Ian Fogg, VP Analysis
Some AT&T users in the U.S. have recently seen “5G E” appear on the status bar of their existing smartphones, replacing 4G. This move has sparked controversy because AT&T is using updated 4G network technologies to connect these smartphone users, not the new 5G standard.
AT&T describes its 5G E service as follows, “5G Evolution is our first step on the road to 5G. We’re starting by enabling faster speeds on our existing LTE network—up to 2x faster than standard LTE.”
At Opensignal, we are not distracted by technology claims or marketing decisions. We simply measure the real-world experience of users to see if one service delivers a better or worse experience than another.
Analyzing Opensignal’s data shows that AT&T users with 5G E-capable smartphones receive a better experience than AT&T users with less capable smartphone models, for example those with an LTE Category below 16. But AT&T users with a 5G E-capable smartphone receive similar speeds to users on other carriers with the same smartphone models that AT&T calls 5G E. The 5G E speeds which AT&T users experience are very much typical 4G speeds and not the step-change improvement which 5G promises.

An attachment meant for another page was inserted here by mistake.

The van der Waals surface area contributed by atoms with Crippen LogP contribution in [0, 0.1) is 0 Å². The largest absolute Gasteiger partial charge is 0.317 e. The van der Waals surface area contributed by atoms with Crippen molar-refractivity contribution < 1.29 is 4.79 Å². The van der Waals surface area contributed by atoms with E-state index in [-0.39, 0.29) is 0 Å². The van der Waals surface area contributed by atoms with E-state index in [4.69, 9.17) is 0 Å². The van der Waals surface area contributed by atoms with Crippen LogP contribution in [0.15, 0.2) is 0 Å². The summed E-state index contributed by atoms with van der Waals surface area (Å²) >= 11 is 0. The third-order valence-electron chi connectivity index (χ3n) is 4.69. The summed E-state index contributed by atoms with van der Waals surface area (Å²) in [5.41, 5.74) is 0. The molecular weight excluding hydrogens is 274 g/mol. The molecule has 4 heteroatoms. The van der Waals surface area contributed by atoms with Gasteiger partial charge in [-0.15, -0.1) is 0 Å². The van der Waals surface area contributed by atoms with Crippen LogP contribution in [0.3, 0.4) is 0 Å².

However, AT&T’s 5G E example highlights the extent to which 4G experiences differ. Perhaps carriers should show a different icon for smartphone users when experiencing the latest 4G technologies like LTE Advanced Pro?
What Opensignal’s data shows is the extent to which LTE, or 4G, networks have improved since LTE’s original launch. Technologies like carrier aggregation — where two or more bands are used to simultaneously connect a user’s smartphone — 256 QAM or 4x4 MIMO, which together are normally called LTE Advanced Pro, offer a much faster experience than the initial version of 4G that was launched back in 2009-2011.
Ironically, AT&T has a real 5G New Radio (5G NR) network live now for mobile hotspot users, and all four U.S. carriers are launching standards-based 5G NR for smartphone users in the coming months. Verizon intends to switch on smartphone users with 5G service on April 11.
As 5G networks arrive during 2019, we will continue to analyze the real-world experience of new technologies to quantify the real-world benefits available to users. With 5G launching across a range of frequency bands — including the extremely high capacity but problematic for reach mmWave bands — real-world, impartial measures of network experience will become even more important.
Opensignal’s analysis here looks at the smartphone models which AT&T displays the 5G E name onto when the model connects to a particular LTE network standard. Opensignal is choosing not to differentiate between the times when 5G E is shown and when it is not, because we wish to compare the 5G E experience with the users connecting to the other US carriers that do not show 5G E but offer the same 4G technologies. In other words, just as 5G E is only available some of the time, so is the equivalent LTE Advanced Pro technologies on the other three networks.